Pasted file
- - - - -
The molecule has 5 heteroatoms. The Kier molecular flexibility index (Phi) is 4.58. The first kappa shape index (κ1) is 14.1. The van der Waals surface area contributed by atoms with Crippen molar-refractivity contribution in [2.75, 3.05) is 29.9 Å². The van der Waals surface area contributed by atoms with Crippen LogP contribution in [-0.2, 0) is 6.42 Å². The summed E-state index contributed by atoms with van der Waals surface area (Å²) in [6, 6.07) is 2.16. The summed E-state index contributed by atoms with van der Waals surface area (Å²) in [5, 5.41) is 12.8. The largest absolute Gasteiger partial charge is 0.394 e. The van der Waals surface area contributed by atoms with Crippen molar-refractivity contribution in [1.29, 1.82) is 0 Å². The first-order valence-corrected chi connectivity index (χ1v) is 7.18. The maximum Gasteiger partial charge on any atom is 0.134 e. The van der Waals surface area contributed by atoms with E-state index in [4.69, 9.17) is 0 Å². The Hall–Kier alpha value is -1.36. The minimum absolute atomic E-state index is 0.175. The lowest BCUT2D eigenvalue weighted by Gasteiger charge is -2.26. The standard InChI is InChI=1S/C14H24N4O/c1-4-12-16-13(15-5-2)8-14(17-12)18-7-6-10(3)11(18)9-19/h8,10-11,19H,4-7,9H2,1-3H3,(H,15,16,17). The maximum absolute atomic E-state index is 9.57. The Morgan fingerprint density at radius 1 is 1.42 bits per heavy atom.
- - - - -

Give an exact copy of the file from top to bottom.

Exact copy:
The molecule has 5 heteroatoms. The Kier molecular flexibility index (Phi) is 4.58. The first kappa shape index (κ1) is 14.1. The van der Waals surface area contributed by atoms with Crippen molar-refractivity contribution in [2.75, 3.05) is 29.9 Å². The van der Waals surface area contributed by atoms with Crippen LogP contribution in [-0.2, 0) is 6.42 Å². The summed E-state index contributed by atoms with van der Waals surface area (Å²) in [6, 6.07) is 2.16. The summed E-state index contributed by atoms with van der Waals surface area (Å²) in [5, 5.41) is 12.8. The largest absolute Gasteiger partial charge is 0.394 e. The van der Waals surface area contributed by atoms with Crippen molar-refractivity contribution in [1.29, 1.82) is 0 Å². The first-order valence-corrected chi connectivity index (χ1v) is 7.18. The maximum Gasteiger partial charge on any atom is 0.134 e. The van der Waals surface area contributed by atoms with E-state index in [4.69, 9.17) is 0 Å². The Hall–Kier alpha value is -1.36. The minimum absolute atomic E-state index is 0.175. The lowest BCUT2D eigenvalue weighted by Gasteiger charge is -2.26. The standard InChI is InChI=1S/C14H24N4O/c1-4-12-16-13(15-5-2)8-14(17-12)18-7-6-10(3)11(18)9-19/h8,10-11,19H,4-7,9H2,1-3H3,(H,15,16,17). The maximum absolute atomic E-state index is 9.57. The Morgan fingerprint density at radius 1 is 1.42 bits per heavy atom.